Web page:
Editorial: Documented Essay about the World Today



Everyday we learn about new stories, events, natural disasters. As academic writers, we have a platform to speak on these events: both good and bad. Some authors would argue that academics (college students) have an obligation to write about these news events. Now it is your turn to share your voice on topics that matter to you. Now, you will write your own editorial that showcases a problem and offers a solution.

Remember, you will write your editorial as an Argumentative Essay. Remember what you read in this module’s introduction and this module’s discussion activity. Your argument should be carefully constructed and supported with evidence.

In this activity, you will construct an editorial in the form of an Argumentative Essay (Links to an external site.) about a topic in which you feel inspired to take a stance. Make an argument and prove your stance to your audience using evidence from The New York Times.

When preparing your topic, consider the following to derive inspiration and passion: What have you seen that has made you upset? Proud? Appreciative? Scared? What is your argument? How do you support it? How is it relevant to your life and the world?

There are so many topics you can choose from! To brainstorm argumentative topics, consider The New York Times’ list of argumentative writing topics.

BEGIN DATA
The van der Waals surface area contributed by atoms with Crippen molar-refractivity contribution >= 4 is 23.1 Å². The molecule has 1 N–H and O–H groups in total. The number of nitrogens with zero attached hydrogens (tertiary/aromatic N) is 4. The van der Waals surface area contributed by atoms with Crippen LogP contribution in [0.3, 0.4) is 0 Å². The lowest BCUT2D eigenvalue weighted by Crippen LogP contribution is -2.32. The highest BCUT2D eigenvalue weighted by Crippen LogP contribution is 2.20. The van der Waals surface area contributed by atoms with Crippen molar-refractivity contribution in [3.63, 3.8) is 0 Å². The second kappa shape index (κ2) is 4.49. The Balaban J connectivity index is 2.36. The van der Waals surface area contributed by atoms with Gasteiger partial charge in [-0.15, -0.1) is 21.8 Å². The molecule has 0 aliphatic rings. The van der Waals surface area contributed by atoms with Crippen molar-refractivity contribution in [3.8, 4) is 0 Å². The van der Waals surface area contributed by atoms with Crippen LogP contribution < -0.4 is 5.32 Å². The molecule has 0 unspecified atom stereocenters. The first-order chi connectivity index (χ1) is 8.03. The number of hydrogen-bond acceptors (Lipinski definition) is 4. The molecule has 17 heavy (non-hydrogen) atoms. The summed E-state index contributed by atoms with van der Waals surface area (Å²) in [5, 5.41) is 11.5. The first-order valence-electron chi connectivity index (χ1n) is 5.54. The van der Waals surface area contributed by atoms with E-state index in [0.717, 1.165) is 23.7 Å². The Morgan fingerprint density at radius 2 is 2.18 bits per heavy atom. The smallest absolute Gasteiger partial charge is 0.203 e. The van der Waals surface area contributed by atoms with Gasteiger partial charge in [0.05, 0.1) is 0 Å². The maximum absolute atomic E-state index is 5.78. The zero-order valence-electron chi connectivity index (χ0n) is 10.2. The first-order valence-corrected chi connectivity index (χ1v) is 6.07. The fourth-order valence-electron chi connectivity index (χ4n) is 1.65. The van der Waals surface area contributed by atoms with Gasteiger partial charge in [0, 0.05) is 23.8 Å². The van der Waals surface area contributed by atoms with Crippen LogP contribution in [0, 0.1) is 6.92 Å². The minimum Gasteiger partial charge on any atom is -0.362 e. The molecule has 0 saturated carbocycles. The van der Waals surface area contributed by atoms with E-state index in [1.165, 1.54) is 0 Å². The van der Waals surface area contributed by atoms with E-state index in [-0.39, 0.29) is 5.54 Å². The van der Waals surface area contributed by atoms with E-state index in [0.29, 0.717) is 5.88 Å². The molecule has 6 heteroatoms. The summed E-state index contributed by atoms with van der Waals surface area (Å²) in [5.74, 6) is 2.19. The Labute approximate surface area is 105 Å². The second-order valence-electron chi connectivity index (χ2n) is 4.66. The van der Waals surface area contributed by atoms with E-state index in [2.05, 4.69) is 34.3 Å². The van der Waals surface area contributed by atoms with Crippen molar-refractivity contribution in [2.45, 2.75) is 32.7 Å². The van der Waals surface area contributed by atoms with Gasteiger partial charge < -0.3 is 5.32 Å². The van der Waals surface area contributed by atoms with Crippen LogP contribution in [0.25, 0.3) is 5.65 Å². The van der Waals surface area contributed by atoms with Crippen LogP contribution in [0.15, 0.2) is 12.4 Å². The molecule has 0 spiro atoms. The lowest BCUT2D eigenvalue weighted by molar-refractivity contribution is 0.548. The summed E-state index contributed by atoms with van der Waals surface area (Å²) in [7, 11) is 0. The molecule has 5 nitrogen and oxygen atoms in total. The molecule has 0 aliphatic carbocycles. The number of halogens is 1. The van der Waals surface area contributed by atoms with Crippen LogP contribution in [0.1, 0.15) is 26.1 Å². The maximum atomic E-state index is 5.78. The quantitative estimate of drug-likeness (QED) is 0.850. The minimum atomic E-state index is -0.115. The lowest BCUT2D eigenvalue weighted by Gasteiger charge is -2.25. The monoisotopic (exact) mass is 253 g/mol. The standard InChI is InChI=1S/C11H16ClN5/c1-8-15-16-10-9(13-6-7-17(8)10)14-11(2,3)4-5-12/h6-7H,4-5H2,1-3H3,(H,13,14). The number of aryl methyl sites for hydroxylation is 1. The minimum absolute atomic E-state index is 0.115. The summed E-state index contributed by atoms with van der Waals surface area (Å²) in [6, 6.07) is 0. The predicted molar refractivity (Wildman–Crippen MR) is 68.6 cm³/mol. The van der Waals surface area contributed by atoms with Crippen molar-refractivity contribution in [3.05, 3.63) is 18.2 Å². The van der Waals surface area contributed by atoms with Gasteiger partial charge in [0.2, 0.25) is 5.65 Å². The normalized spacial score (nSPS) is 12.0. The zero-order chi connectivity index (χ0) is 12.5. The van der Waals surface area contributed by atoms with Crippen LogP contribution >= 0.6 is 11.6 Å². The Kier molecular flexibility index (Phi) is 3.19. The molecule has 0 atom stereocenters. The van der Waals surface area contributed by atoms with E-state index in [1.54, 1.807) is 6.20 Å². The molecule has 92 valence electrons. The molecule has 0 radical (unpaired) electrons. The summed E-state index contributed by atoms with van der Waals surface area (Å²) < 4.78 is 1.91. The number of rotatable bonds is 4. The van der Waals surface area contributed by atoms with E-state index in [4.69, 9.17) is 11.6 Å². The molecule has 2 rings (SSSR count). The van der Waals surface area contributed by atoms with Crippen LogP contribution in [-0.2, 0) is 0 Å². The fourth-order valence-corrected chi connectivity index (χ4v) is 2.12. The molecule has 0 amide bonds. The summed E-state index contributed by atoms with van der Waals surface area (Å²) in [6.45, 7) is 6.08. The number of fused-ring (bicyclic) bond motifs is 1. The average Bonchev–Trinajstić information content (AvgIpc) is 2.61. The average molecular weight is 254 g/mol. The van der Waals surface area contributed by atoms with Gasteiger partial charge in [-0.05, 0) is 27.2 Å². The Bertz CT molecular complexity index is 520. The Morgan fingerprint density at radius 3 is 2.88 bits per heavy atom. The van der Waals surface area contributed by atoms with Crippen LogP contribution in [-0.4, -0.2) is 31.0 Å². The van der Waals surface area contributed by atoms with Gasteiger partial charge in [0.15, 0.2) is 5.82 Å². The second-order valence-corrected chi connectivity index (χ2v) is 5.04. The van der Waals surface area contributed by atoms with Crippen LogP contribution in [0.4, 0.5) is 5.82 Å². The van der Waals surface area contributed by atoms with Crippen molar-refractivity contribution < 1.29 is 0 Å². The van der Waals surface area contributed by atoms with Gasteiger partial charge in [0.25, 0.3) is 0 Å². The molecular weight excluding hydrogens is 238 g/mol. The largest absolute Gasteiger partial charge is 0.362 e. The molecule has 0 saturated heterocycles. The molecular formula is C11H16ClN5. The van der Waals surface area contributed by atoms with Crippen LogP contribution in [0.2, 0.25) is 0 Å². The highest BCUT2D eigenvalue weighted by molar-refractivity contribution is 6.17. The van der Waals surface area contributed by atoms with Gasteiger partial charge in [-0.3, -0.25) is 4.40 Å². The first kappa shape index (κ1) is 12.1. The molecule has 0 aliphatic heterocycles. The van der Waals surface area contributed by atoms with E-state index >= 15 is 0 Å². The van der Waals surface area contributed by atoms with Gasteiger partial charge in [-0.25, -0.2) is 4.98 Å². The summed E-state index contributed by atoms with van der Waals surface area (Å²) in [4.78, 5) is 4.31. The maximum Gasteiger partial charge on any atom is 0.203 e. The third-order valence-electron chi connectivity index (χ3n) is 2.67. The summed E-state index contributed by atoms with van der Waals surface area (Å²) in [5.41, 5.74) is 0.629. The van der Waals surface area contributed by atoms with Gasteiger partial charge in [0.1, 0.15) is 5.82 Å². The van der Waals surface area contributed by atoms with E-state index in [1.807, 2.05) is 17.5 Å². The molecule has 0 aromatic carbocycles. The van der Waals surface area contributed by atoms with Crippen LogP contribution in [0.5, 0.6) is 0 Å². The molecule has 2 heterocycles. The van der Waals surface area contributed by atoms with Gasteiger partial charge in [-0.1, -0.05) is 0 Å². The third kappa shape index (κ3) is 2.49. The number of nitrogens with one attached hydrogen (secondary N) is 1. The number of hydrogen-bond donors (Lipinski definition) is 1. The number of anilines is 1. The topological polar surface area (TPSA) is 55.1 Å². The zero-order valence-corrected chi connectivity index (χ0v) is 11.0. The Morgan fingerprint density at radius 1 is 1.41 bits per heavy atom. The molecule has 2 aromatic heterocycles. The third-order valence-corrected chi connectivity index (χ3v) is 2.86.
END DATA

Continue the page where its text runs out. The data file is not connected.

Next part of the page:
1.  Consider contemporary, on-going world issues that impact our every day lives. Make an argument about (take a stance on) one of these issues. Use evidence from The New York Times database (not website) to support your argument and stance.
  2. In the previous Discussion Activity, you were asked to research a New York Times article from the Valencia Library Database Collection that helps prove your stance. Use this article for your evidence. That should pretty much open the whole world to you, as The Times publishes hundreds of articles a week on topics like politics and pop culture, sports and science, food and fashion, travel and technology.
    • You have free access to The Times through the Valencia Library Database Collection. You need to search through this database collection to avoid website fees. 
  3. Write an Argumentative Essay that takes a stance on your chosen topic. Support your argumentative thesis with evidence from your NYT article.
  4. Follow the guidelines below

Note: This essay will be read and peer reviewed by 2 classmates in the next learning module. After the peer review, you will edit and revise your essay and resubmit the essay for final grading.



  1. 500 words, minimum
  2. MLA8 format. In grading, I will be looking for the exact format taught in this linked lesson on the MLA8 Formatting Guide
  3. Argumentative Essay structure. In grading, I will be looking for the structure and development taught in these linked lessons on Basic Argumentative Structure  (Links to an external site.)
    • Introduction with argumentative thesis
    • Body paragraphs (3 minimum), each with evidence and in-text citation 
    • Conclusion
  4. Works Cited and in-text Citations. In grading, I will be looking for the exact format taught in this linked lesson on New York Times Citations Links to an external site.

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